GROTON — Selectmen decided to postpone a formal start to discussions involving renewal of Town Manager Mark Haddad’s contract to allow new member Jack Petropoulos to do some homework on the subject.
When the issue came up for discussion at last Monday night’s board meeting, Petropoulos asked if there might be more public debate by selectmen regarding the pros and cons of Haddad’s performance record.
The two-week delay came as a disappointment to other members of the board who, as Chairman Stuart Schulman pointed out, had some weeks’ warning about the agenda item and were prepared for a vote to begin the review and negotiating process.
“The town manager did a fine job,” said Schulman in support of renewing Haddad’s three-year contract.
Haddad even garnered some praise from board member Joshua Degen, who had been critical of the town manager in the past.
“Overall, I think the town manager has done a fine job running the town,” said Degen while admitting he has not always been happy with Haddad. “The town has been well served by the town manager overall.”
Haddad, who holds degrees from Suffolk University and Merrimack College, was chosen as Groton’s first town manager in 2008 and after a trial period was awarded a three-year contract in 2010.
Prior to being hired, Haddad served as the chief administrative officer for the town of Stratford, Conn., and worked as an executive vice president in business operations for Ventus Networks.
Haddad has also served as town manager for Cohasset and town administrator for Jamestown, R.I., and over his career, has gathered experience in budget formulation, union negotiations, and has overseen the completion of a number of public construction projects.
The town manager’s current contract expires on July 31, 2013.
Schulman had hoped to formally begin the review process with a vote last Monday night followed by negotiations involving himself and Degen under cover of executive session when needed, but a two-week delay was finally decided upon when Petropoulos asked for more time to prepare.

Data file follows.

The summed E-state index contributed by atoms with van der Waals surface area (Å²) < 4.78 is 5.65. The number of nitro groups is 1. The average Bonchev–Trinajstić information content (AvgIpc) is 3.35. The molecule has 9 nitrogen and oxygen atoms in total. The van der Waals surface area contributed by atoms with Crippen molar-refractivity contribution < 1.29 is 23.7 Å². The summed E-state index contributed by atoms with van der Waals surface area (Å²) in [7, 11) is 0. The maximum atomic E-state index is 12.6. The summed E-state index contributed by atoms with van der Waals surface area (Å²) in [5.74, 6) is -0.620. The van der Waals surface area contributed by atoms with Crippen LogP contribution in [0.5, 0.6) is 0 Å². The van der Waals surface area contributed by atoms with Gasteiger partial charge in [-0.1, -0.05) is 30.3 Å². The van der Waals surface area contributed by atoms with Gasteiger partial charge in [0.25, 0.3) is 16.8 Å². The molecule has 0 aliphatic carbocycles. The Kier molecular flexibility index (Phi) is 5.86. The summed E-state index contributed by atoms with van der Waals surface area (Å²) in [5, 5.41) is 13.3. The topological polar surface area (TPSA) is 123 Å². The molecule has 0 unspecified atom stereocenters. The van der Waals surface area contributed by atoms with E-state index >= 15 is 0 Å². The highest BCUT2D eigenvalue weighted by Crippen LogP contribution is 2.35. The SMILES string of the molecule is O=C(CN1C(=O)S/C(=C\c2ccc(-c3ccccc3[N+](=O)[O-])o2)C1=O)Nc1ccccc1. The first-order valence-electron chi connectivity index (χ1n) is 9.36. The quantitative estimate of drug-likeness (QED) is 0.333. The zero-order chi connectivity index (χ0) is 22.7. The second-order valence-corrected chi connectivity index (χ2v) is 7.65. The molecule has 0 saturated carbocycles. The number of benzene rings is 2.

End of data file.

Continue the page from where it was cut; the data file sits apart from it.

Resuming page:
“I am too new and need more experience,” said Petropoulos of his position vis a vis Haddad.
A vote on formally entering consideration and negotiations aimed at possibly renewing Haddad’s contract will be taken up again at the board’s meeting of Aug. 6.
Also last Monday night, board members decided to continue to try and reach out to the Sewer and Water Commissions on the subject of waiving their fees for the new $8 million Center Fire Station project.
According to Haddad, due to differing circumstances, other municipal fees have been canceled but due to concerns about the need to raise their own funds for capital projects, the Sewer and Water Commissions have so far refused to accede to the town’s request.
Haddad said although the total fees would come to only $30,000, every dollar saved would help the taxpayers of Groton.
In researching the question, Haddad admitted that waivers had not been granted for other municipal projects such as school buildings, so refusal for the fire station project would not be extraordinary.
Selectmen decided to postpone the question to a future date pending a possible meeting with Sewer and Water Commission members to discuss their reasons for not granting the waivers.